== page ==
This post is about the second day of our winter vacation to Colorado in 2020.
Monday morning we drove to the Yeoman Park trailhead. We would leave our car there for five days while we stayed at a remote cabin on New York Mountain. We hit heavy snow squalls on the drive from Beaver Creek. The plows could barely keep up plowing the highway. Luckily, the squalls let up before we got off the highway at the town of Eagle. From there, Brush Creek road was plowed all the way up to the parking. The toilets at the parking area were even shoveled out. The clouds started to break not long after we arrived.
We had four nights and five days of food, sleeping bags, and spare clothes in addition to our regular day trip gear. The easiest way to carry stuff in the winter is to pull it in a pulk or gear sled. We rented a gear sled from REI in Denver. We filled it pretty full. At least we didn’t have as much luggage as the other family at the car rental. They were amazed we could fit five people and luggage into one SUV.
From Yeomen Park, there are two routes up to Seipel Hut (and adjacent Polar Star Inn). You can follow the snowmobiles up the summer road to Fulford, or you can take a designated ski trail through the woods. Fulford is an old mining town which some people now use for summer cottages. Supposedly one person lives there year round. Above Fulford, the two routes merge. You turn off the snowmobile road and climb trails straight up the mountain for two miles and a thousand feet of vertical.
With five to eight inches of fresh snow, we were happy to see three snowmobiles head up the road before us. Their tracks made it easier to pull the gear sled. Even then it was still easiest if two skiers went in front of the sled puller to pack the track down more. There were no tracks headed to the skiers only trail. We opted to stay on the road. We could ski out the other way in a few days.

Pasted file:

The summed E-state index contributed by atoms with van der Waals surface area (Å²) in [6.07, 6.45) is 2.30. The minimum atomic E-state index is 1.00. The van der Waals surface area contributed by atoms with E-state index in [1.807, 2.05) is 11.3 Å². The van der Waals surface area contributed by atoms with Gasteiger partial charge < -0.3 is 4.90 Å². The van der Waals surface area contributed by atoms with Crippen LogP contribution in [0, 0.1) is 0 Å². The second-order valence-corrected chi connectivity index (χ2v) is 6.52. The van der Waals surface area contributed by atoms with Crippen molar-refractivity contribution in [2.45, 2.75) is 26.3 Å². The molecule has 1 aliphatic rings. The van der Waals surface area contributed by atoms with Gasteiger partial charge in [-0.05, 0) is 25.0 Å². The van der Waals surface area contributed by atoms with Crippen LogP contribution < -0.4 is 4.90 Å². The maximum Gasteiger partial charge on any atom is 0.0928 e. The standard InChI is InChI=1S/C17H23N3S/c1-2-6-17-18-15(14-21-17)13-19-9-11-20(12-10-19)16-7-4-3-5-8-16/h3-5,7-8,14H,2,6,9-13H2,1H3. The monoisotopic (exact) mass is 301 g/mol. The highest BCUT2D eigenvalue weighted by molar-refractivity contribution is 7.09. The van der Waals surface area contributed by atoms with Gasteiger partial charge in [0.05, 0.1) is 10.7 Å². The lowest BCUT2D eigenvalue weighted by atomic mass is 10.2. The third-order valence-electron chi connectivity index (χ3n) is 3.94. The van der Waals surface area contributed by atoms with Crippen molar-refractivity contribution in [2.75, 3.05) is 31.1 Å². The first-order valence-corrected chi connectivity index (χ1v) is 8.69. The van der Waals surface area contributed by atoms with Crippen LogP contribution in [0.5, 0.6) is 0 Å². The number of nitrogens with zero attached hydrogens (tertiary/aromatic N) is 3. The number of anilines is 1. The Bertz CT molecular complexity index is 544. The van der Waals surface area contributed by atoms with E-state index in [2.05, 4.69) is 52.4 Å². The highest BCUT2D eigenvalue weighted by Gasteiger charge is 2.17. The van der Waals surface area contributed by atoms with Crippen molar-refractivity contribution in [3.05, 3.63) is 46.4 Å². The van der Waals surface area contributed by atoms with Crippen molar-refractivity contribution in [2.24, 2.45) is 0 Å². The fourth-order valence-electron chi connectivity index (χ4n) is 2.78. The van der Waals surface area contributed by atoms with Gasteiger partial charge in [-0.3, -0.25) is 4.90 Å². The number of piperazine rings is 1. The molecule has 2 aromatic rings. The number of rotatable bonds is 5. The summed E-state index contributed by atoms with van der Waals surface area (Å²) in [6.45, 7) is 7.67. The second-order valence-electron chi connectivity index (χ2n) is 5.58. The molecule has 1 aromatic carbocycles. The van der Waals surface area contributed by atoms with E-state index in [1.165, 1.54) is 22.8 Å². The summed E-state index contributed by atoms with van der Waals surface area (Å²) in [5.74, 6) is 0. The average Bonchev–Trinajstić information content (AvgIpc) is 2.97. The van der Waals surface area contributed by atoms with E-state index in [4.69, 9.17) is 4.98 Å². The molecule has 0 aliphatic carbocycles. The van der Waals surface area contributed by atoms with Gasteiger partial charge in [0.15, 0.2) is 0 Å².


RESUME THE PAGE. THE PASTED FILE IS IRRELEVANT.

Tyson towed the sled first. As the strongest in the group, he figured he should do most of the towing. But it turned out, that day, my Dad and I were up for more towing, and faster. Our compromise half cross-country, half Telemark skis were now an asset. I could kick and glide up the hill with the sled. And, as long as I was towing it, I didn’t have to feel guilty about having put my sleeping bag and clothes into the pulk when I was pretty sure my parents were carrying theirs on their pack.
The views got better and better the higher we got. We didn’t see anyone else, snowmobile or skier, on the trail until just before Fulford. There we encountered the prior night’s tenants from Seipel hut descending. They had come down via a long route on snowmobile roads, hoping to avoid breaking trail. But no snowmobiles had come, so they had slogged through deep snow for hours. That route was too long for us to want to take. We then expected to have to break trail up the final steep 2 miles.
We stopped for a snack at the junction near Fulford. At that point we had been on the trail for 5 hours and covered 4.2 miles. Clearly this 6 mile jaunt was harder than we expected. My mom was really feeling the altitude. Everyone else probably was too. We were at 10,000′. Well, two miles to go. We had our headlamps, so we would be ok even if we got into the hut a little late.
Those two miles were really hard. We struggled with the altitude and keeping everyone fed, hydrated, and warm. In the end, we got some help from the folks in the neighboring Polar Star Inn. We didn’t arrive at our hut until 9PM.
Once I am done writing up the remaining days in the trip, I will post an analysis of what went wrong.